Your leaking thatched hut during the restoration of a pre-Enlightenment state.


Hello, my name is Judas Gutenberg and this is my blaag (pronounced as you would the vomit noise "hyroop-bleuach").


decay & ruin
Biosphere II
dead malls
Irving housing

got that wrong

appropriate tech
Arduino μcontrollers
Backwoods Home
Fractal antenna

fun social media stuff

(nobody does!)

Like my brownhouse:
   mice, pinecones, and falling baby robins
Sunday, May 30 2010
Over the years there have occasionally been Deer Mice living in our gas-powered kitchen range. There is a void beneath its top surface, around the base of all the burners, where crumbs occasionally fall through. Having an area of about five square feet and headroom of several inches, for mice it's like the level of a parking structure. They can slip out through a gap in the back and wander the countertop to the kitchen sink or over to where the garlic and dry commodities like flour, sugar, and rice are stored. All that stuff is normally stored in sealed containers, though it's not uncommon for us to leave a frying pan half-full of food (pasta, beans, Indian food, etc.) on the stove all night long, and usually food in that state is not sufficiently sealed to keep out mice. I know there have been lots of mice in the stove over the years because two years ago when I'd been working on the stove hood project, I'd had to open up the stove's top surface for some reason, and when I did so I'd discovered that the floor of the void beneath its surface had been completely covered with mouse droppings.
Normally the impact of any mice living in the stove is minor and can be safely ignored. But lately there has been some sort of mouse population explosion seemingly centered around that stove. Every morning I find myself having to clean fresh mouse turds off the stove and counter tops, where they resemble spilled caraway seeds. If I'm not careful with the piling of pots and pans, I'll also find evidence of them having reached into the lower cabinets. The mice seem to shit pretty much everywhere they go, including in the food they're in the process of eating. Their presence hasn't escaped the notice of the cats either, particularly Wilma. She spends most evenings camped out on the floor nearby, and in the morning it's not uncommon to find her lifeless little victims, who must have jumped like lemmings from the countertop in hopes of escaping the crowding of their circumscribed homeland.
Yesterday I'd taken delivery of a couple of Havahart mouse traps, which catch mice alive (because, unlike the Tin Man, I have a heart). It wouldn't make much sense to catch House Mice alive only to release them into, say, the forest, which is not their natural habitat. But the mice that plague us are native Deer Mice, and before the arrival of Europeans they lived happily in hollow trees and fallen logs. So I'd baited the traps with peanut butter and set them on the stovetop.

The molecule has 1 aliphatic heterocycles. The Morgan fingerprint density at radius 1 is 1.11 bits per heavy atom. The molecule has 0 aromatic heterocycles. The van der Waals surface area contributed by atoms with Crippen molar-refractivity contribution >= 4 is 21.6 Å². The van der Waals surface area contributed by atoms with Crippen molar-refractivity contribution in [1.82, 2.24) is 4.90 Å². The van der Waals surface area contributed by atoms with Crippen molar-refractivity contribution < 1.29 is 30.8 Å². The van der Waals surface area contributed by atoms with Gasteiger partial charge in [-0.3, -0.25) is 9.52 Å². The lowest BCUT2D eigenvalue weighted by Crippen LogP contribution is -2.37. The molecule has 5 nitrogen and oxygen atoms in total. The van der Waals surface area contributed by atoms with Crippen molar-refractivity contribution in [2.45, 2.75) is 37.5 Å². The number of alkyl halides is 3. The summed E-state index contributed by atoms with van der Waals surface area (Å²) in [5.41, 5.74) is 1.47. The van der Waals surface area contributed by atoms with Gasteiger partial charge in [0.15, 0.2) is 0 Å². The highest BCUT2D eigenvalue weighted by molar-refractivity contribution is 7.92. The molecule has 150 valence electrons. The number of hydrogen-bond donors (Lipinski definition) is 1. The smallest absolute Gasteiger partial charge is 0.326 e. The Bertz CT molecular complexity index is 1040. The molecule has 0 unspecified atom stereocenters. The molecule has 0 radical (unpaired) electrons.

Within an hour, both traps had fallen shut, but the mice had evaded capture. The traps work by tilting under the weight of the mouse, causing a door to fall down and catch behind a latch. Evidently the door had been falling before the mouse was safely inside. So after a few more failed attempts, I'd relocated the traps to the granite countertop. And in this location, for whatever reason, one of the traps had finally worked. I'd opened it up and inside had been a cute little mouse staring back at me. So I'd taken the mouse down the farm road or up Dug Hill Road and released it. This had happened three times.
By today, the trap was no longer tripping and I wasn't finding any more caraway seeds sprinkled on the counter top. It seemed I had rolled back the rodential demographic tide. So I cleared the counters and gave everything a scrub, including the lids of some of the dry foods, some of which were speckled with mouse shit.

I drove into town this afternoon to get more cheap booze and a replacement shut-off valve for the washing machine. After I'd loaded up the dogs (who'd been bored and were, as always, very excited to be going for a ride), Ray came up from the basement and asked if he could go. He said that he was feeling, well, bored. On the way back from town, I stopped on the Esopus floodplain across Wynkoop from the Hurley Mountain Inn and Ray helped me collect five buckets of fill from one of the Town of Hurley piles. Usually I try to just get topsoil, but this stuff was more like rock flour mixed with organic matter. I ended up using it to cover and regrade some of the exposed clay adjacent to tomato patch number two, what might be the most creatively-mulched garden on all of Dug Hill Road. I say this because the mulch is a tiled pattern comprised of whole pinecones, and it looks really good.


For linking purposes this article's URL is:

previous | next